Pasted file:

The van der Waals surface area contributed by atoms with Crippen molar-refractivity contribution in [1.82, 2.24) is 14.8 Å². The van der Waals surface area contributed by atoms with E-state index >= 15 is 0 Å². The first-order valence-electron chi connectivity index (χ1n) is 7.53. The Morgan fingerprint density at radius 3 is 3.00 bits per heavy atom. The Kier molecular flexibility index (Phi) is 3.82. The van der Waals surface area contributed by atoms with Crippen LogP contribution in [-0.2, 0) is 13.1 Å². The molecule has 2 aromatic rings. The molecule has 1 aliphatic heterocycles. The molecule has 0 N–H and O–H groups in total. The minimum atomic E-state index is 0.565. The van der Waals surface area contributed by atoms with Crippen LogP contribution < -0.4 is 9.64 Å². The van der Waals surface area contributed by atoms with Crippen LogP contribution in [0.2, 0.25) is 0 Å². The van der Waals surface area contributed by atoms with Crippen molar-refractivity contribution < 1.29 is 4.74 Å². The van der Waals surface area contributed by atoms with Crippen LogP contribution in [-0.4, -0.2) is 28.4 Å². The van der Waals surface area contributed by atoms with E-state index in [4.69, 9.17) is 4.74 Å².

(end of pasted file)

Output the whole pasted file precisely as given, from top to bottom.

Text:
The van der Waals surface area contributed by atoms with Crippen molar-refractivity contribution in [1.82, 2.24) is 14.8 Å². The van der Waals surface area contributed by atoms with E-state index >= 15 is 0 Å². The first-order valence-electron chi connectivity index (χ1n) is 7.53. The Morgan fingerprint density at radius 3 is 3.00 bits per heavy atom. The Kier molecular flexibility index (Phi) is 3.82. The van der Waals surface area contributed by atoms with Crippen LogP contribution in [-0.2, 0) is 13.1 Å². The molecule has 2 aromatic rings. The molecule has 1 aliphatic heterocycles. The molecule has 0 N–H and O–H groups in total. The minimum atomic E-state index is 0.565. The van der Waals surface area contributed by atoms with Crippen LogP contribution < -0.4 is 9.64 Å². The van der Waals surface area contributed by atoms with Crippen LogP contribution in [0.2, 0.25) is 0 Å². The van der Waals surface area contributed by atoms with Crippen molar-refractivity contribution < 1.29 is 4.74 Å². The van der Waals surface area contributed by atoms with Crippen LogP contribution in [-0.4, -0.2) is 28.4 Å². The van der Waals surface area contributed by atoms with E-state index in [4.69, 9.17) is 4.74 Å².